This handy step-by-step guide should help you get through even the most nerve-wracking introductions.
Scientists have developed a guide to the perfect handshake.
The biggest handshake problems they identified were sweaty palms, limp wrists, gripping too hard and lack of eye contact.
Help is here for people who are overcome with nerves when faced with the age-old custom of shaking hands -- British scientists have unveiled a step-by-step guide to the perfect handshake.
Researchers at the University of Manchester, in northwest England, said on Thursday that the biggest problems were sweaty palms, limp wrists, gripping too hard and lack of eye contact.
Geoffrey Beattie, the university's head of psychological sciences, came up with a mathematical formula which took into account 12 key measures needed to convey trust and respect to the recipient.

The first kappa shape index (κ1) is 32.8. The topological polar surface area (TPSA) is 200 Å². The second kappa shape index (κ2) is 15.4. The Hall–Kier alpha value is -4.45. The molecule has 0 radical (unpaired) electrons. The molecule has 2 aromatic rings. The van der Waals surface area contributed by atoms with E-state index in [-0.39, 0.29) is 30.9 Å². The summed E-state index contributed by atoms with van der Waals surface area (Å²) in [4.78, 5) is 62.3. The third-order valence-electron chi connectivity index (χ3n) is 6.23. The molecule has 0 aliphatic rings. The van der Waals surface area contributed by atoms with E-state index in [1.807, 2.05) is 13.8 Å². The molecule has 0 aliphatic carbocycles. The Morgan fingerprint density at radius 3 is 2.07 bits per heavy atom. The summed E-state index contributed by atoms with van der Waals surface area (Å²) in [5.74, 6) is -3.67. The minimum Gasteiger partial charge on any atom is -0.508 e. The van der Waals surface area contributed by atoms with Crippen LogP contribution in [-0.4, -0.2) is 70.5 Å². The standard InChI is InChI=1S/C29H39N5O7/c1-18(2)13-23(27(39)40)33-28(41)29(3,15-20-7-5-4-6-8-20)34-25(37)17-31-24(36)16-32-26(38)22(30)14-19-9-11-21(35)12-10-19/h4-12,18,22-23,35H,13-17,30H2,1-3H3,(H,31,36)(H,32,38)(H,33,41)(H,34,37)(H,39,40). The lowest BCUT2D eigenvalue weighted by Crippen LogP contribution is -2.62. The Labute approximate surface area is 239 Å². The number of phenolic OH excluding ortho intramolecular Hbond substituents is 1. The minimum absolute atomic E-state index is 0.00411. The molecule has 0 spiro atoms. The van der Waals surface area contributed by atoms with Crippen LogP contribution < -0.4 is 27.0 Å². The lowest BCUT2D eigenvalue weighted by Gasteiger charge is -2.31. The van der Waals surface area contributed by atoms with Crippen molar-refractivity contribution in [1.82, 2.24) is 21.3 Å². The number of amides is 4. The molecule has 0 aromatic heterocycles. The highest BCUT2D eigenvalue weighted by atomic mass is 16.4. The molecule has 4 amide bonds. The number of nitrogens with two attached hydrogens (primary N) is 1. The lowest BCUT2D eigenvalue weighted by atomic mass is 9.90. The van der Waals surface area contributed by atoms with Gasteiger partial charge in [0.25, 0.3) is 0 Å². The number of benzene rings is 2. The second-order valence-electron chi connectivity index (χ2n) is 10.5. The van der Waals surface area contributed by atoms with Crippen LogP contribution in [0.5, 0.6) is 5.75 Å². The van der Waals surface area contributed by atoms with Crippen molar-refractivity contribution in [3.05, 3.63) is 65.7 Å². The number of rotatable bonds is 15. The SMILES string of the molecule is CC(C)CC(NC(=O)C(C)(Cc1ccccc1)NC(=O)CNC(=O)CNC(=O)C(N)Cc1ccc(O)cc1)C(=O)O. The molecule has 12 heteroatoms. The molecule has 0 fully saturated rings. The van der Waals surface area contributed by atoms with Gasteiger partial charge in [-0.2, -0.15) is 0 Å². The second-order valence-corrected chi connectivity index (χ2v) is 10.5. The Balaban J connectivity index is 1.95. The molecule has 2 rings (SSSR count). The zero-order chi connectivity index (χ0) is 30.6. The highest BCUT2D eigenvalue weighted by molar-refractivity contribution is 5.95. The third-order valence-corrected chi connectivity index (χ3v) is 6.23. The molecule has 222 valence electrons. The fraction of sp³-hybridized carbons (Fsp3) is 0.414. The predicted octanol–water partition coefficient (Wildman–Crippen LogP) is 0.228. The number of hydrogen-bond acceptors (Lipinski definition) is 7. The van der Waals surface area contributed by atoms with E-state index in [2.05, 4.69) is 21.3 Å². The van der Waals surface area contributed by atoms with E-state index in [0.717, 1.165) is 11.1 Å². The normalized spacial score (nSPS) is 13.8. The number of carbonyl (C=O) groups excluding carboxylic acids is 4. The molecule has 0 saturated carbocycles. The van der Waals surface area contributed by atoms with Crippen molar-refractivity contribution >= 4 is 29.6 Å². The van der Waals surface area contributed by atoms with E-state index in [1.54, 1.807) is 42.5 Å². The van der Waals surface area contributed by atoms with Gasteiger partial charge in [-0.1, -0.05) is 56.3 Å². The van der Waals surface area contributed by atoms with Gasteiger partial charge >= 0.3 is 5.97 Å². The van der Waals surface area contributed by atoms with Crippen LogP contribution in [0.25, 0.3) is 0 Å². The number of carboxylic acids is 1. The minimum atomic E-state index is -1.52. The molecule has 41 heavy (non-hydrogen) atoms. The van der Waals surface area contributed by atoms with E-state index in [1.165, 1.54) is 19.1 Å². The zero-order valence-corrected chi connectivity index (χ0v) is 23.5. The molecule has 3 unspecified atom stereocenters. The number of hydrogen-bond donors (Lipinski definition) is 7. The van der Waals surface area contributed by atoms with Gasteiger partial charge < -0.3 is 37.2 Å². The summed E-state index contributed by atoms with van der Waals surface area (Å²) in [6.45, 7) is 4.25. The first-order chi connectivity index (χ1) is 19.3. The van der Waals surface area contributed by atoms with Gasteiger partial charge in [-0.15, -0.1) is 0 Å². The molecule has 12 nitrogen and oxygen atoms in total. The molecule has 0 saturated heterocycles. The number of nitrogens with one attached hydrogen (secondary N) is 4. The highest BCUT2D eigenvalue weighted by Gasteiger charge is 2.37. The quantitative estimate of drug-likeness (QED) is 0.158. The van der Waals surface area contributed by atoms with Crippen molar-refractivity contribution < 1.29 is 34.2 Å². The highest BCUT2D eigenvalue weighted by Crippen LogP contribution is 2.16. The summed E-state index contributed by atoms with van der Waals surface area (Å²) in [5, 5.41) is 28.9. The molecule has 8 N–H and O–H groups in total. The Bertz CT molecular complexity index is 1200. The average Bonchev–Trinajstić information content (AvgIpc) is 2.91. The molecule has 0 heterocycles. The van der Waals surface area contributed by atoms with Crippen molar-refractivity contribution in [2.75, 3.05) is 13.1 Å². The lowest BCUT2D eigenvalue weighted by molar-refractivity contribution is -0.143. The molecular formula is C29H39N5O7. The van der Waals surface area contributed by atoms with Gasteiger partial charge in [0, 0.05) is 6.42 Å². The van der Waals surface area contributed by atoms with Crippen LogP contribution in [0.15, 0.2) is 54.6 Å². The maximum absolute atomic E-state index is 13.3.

They include vigor, eye contact and hand temperature.
"The human handshake is one of the most crucial elements of impression formation and is used as a source of information for making a judgment about another person," he said.
The researcher added he was surprised "that up until now there has not been a guide showing people how they should shake hands," which has been a traditional greeting and a key part of business deals for thousands of years.
Beattie's steps to the perfect handshake, for both men and women, are: use the right hand; a complete grip and a firm squeeze (but not too strong); a cool and dry palm; approximately three shakes, with a medium level of vigor, held for no longer than two to three seconds.
The handshake must also be executed with eye contact kept throughout and a good natural smile with an appropriate verbal statement, according to the scientist.